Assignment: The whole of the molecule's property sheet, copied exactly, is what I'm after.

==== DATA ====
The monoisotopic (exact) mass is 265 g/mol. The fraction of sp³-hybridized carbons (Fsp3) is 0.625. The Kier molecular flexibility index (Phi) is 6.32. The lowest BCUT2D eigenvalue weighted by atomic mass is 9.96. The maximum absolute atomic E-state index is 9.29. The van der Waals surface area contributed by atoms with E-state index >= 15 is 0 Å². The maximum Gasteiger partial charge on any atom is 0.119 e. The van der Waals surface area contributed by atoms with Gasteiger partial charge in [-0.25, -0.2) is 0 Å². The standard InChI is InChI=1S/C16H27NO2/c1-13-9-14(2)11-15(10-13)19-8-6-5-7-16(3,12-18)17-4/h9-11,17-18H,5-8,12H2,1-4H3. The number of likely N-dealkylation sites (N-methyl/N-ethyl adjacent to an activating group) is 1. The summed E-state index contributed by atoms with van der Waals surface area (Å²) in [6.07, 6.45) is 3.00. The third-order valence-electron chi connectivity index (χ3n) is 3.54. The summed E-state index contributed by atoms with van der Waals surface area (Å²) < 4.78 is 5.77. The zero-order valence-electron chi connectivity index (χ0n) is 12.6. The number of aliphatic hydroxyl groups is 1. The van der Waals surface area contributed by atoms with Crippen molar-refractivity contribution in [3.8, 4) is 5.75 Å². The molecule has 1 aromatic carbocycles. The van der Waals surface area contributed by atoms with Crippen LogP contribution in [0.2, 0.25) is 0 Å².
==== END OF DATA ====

The monoisotopic (exact) mass is 265 g/mol. The fraction of sp³-hybridized carbons (Fsp3) is 0.625. The Kier molecular flexibility index (Phi) is 6.32. The lowest BCUT2D eigenvalue weighted by atomic mass is 9.96. The maximum absolute atomic E-state index is 9.29. The van der Waals surface area contributed by atoms with E-state index >= 15 is 0 Å². The maximum Gasteiger partial charge on any atom is 0.119 e. The van der Waals surface area contributed by atoms with Gasteiger partial charge in [-0.25, -0.2) is 0 Å². The standard InChI is InChI=1S/C16H27NO2/c1-13-9-14(2)11-15(10-13)19-8-6-5-7-16(3,12-18)17-4/h9-11,17-18H,5-8,12H2,1-4H3. The number of likely N-dealkylation sites (N-methyl/N-ethyl adjacent to an activating group) is 1. The summed E-state index contributed by atoms with van der Waals surface area (Å²) in [6.07, 6.45) is 3.00. The third-order valence-electron chi connectivity index (χ3n) is 3.54. The summed E-state index contributed by atoms with van der Waals surface area (Å²) < 4.78 is 5.77. The zero-order valence-electron chi connectivity index (χ0n) is 12.6. The number of aliphatic hydroxyl groups is 1. The van der Waals surface area contributed by atoms with Crippen molar-refractivity contribution in [3.8, 4) is 5.75 Å². The molecule has 1 aromatic carbocycles. The van der Waals surface area contributed by atoms with Crippen LogP contribution in [0.2, 0.25) is 0 Å².